Humpty Dumpty & Gutenberg
Date: Wed, 25 Oct 95 15:01:33 -0700
From: Peter Langston <psl>
Subject: Humpty Dumpty & Gutenberg
Forwarded-by: email@example.com (Keith Bostic)
From: Robert Jones <jones@Think.COM>
Humpty Dumpty is an egg ... right? Not so ...
In the Manchester Guardian Weekly there is a weekly column extracted from
the daily UK guardian called "Notes and Queries" in which readers ask
questions and other readers send in answers. One reader raised the issue
that s/he always thought of Humpty Dumpty as an egg but nowhere in the
nursery rhyme is he so identified ... he was certainly illustrated as such
by Tenniel etc but what is the real story ...
It turns out that Humpty Dumpty was one of a pair of siege towers built over
300 years ago. Siege towers were wheeled up to whatever castle or religious
cult you happened to be besieging at the time and your soldiers would then
jump over the walls etc. It was probably as tall as a house, made of wood,
had wheels and was probably covered in hides.
The tricky thing with siege towers was getting them in place -- being heavy,
loaded with troops and inevitably involved going over rough ground.
Humpty Dumpty was built during the English Civil War by the Royalists
... "all the King's horses and all the King's men" ... and it had a
little operational difficulty ... falling and being damaged beyond repair.
From: firstname.lastname@example.org (Craig Good)
If I recall correctly from my reading of "The Real Personages Behind Mother
Goose*" many years ago, Humpty Dumpty was King Richard of "My kingdom for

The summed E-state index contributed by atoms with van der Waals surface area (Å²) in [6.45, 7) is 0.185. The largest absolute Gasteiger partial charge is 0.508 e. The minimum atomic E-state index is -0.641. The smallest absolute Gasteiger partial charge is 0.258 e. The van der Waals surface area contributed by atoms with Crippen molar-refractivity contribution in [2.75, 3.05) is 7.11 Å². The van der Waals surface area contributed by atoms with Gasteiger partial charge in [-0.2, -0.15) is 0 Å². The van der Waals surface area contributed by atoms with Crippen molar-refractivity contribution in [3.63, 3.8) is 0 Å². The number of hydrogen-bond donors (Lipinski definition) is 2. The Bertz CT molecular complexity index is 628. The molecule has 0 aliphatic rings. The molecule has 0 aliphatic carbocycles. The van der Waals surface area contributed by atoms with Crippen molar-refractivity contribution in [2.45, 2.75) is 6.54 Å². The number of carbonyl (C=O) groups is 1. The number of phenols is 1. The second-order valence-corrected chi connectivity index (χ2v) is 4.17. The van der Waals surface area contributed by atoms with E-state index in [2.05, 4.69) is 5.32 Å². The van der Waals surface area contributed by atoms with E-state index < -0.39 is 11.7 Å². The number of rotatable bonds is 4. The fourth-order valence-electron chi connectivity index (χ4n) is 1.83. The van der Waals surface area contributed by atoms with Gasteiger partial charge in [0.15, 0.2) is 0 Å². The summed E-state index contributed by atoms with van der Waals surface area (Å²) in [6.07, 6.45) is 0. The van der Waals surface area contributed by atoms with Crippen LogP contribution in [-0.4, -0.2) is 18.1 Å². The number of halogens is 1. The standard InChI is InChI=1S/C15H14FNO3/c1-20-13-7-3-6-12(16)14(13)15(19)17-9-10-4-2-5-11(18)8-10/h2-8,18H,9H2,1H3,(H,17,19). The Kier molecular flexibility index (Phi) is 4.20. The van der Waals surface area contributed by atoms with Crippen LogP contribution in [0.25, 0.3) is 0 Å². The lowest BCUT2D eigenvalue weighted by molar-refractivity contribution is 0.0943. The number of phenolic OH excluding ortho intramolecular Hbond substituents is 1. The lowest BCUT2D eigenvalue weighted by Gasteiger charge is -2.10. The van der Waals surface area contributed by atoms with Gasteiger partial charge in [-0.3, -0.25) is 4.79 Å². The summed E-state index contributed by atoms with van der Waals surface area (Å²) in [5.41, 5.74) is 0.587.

a horse!" fame. The verse describes his fall in battle and the inability of
his army to right things.
In the days before mass media, nursery rhymes were political satire. For
example, Little Miss Muffet was Mary, Queen of Scots and the spider was John
Knox. In "Hey diddle, diddle, the cat and the fiddle" the feline character
was Queen Elizabeth, who was wont to hold dances at the palace.
Interestingly, "The Spoon" was the real title of the girl who was the
queen's food taster, and "The Dish" was the man in charge of the royal
dinnerware. Elizabeth's plate minder eloped with her food taster, so in a
very literal sense the Dish ran away with the Spoon.
*I'm pretty sure I have that title right. It was published around 1926 as
[Nursery rhymes were also news, as in the description of the plague in "Ring
Around the Rosie." I've long been fascinated by stories of pre-printing press
minstrels learning each other's songs (the news) in a single hearing. It
seems reasonable to infer that literacy interferes with the development of
that kind of memory. Does being able to read music have a corresponding
effect? And what ever happened to our sense of smell? ... Okay, that's a
topic for another day... -psl]
© 1995 Peter Langston